New Illinois policy: No solitary to punish juvenile inmates

SHARE New Illinois policy: No solitary to punish juvenile inmates

CHICAGO — A federal judge in Chicago has approved new rules strictly barring juvenile detention centers in Illinois from using solitary confinement to punish detainees.

The American Civil Liberties Union of Illinois and the Illinois Department of Juvenile Justice negotiated that policy change in an ongoing class-action lawsuit. The ACLU alleges solitary confinement can seriously damage inmates’ mental health.

ACLU lawyer Adam Schwartz said in a Monday statement “ending solitary confinement is a mark of a forward-thinking agency.” An agency spokesman didn’t have an immediate comment Sunday evening.

Court filings indicate Judge Matthew Kennelly gave his OK in late April. Court-appointed monitors will oversee implementation.

Solitary confinement will be permitted in some cases if detainees are deemed a threat to themselves or others. But they usually must be released after 24 hours.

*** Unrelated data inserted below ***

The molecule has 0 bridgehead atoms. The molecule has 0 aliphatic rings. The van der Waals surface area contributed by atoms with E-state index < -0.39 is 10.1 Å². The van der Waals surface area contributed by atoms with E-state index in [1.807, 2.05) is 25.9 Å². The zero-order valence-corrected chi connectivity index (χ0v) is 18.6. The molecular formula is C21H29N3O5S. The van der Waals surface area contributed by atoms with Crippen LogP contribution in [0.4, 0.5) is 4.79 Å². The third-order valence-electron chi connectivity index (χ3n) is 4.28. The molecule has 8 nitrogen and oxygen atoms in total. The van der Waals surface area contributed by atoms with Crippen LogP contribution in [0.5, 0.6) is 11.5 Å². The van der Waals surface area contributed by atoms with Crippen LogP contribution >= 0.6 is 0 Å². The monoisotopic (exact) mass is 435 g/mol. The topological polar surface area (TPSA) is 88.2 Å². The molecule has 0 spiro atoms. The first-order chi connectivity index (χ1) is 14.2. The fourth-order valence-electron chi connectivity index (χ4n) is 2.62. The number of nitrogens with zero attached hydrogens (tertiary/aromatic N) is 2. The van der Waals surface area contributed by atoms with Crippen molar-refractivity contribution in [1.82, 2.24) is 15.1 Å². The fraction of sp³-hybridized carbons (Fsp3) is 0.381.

The Latest
Bench coach Miguel Cairo will continue to serve as acting manager for the rest of the season.
Illinois has reported an average of 2,482 new cases per day over the past week, a 32% decline compared to a month ago.
The jazz great died in Los Angeles early Saturday, his record label announced.
Four men were fatally shot in under three hours early Saturday, according to police.
Kahleah Copper is one of eight players making their World Cup debut, along with her Rutgers teammate, the Sky’s 2015 17th overall draft pick, Betnijah Laney, who plays for the New York Liberty.